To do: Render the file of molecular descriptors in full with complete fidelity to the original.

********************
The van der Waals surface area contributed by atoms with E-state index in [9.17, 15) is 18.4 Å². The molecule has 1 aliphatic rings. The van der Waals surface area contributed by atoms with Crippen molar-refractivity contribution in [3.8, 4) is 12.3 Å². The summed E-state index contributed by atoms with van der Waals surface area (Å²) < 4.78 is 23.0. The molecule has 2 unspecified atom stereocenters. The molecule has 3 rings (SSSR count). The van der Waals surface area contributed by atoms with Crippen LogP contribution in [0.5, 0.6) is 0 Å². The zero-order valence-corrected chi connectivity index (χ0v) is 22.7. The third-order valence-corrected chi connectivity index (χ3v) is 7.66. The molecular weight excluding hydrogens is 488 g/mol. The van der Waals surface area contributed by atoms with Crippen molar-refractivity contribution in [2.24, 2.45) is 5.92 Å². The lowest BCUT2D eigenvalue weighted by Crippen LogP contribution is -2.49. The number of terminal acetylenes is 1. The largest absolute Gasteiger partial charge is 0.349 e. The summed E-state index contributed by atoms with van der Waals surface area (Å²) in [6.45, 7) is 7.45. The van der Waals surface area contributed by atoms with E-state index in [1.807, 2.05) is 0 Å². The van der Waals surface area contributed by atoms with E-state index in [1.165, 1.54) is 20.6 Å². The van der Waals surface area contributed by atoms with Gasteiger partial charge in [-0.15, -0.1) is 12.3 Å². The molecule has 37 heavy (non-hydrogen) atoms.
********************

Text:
The van der Waals surface area contributed by atoms with E-state index in [9.17, 15) is 18.4 Å². The molecule has 1 aliphatic rings. The van der Waals surface area contributed by atoms with Crippen molar-refractivity contribution in [3.8, 4) is 12.3 Å². The summed E-state index contributed by atoms with van der Waals surface area (Å²) < 4.78 is 23.0. The molecule has 2 unspecified atom stereocenters. The molecule has 3 rings (SSSR count). The van der Waals surface area contributed by atoms with Crippen LogP contribution in [0.5, 0.6) is 0 Å². The zero-order valence-corrected chi connectivity index (χ0v) is 22.7. The third-order valence-corrected chi connectivity index (χ3v) is 7.66. The molecular weight excluding hydrogens is 488 g/mol. The van der Waals surface area contributed by atoms with Crippen molar-refractivity contribution in [2.24, 2.45) is 5.92 Å². The lowest BCUT2D eigenvalue weighted by Crippen LogP contribution is -2.49. The number of terminal acetylenes is 1. The largest absolute Gasteiger partial charge is 0.349 e. The summed E-state index contributed by atoms with van der Waals surface area (Å²) in [6.45, 7) is 7.45. The van der Waals surface area contributed by atoms with E-state index in [1.807, 2.05) is 0 Å². The van der Waals surface area contributed by atoms with E-state index in [1.165, 1.54) is 20.6 Å². The van der Waals surface area contributed by atoms with Gasteiger partial charge in [-0.15, -0.1) is 12.3 Å². The molecule has 37 heavy (non-hydrogen) atoms.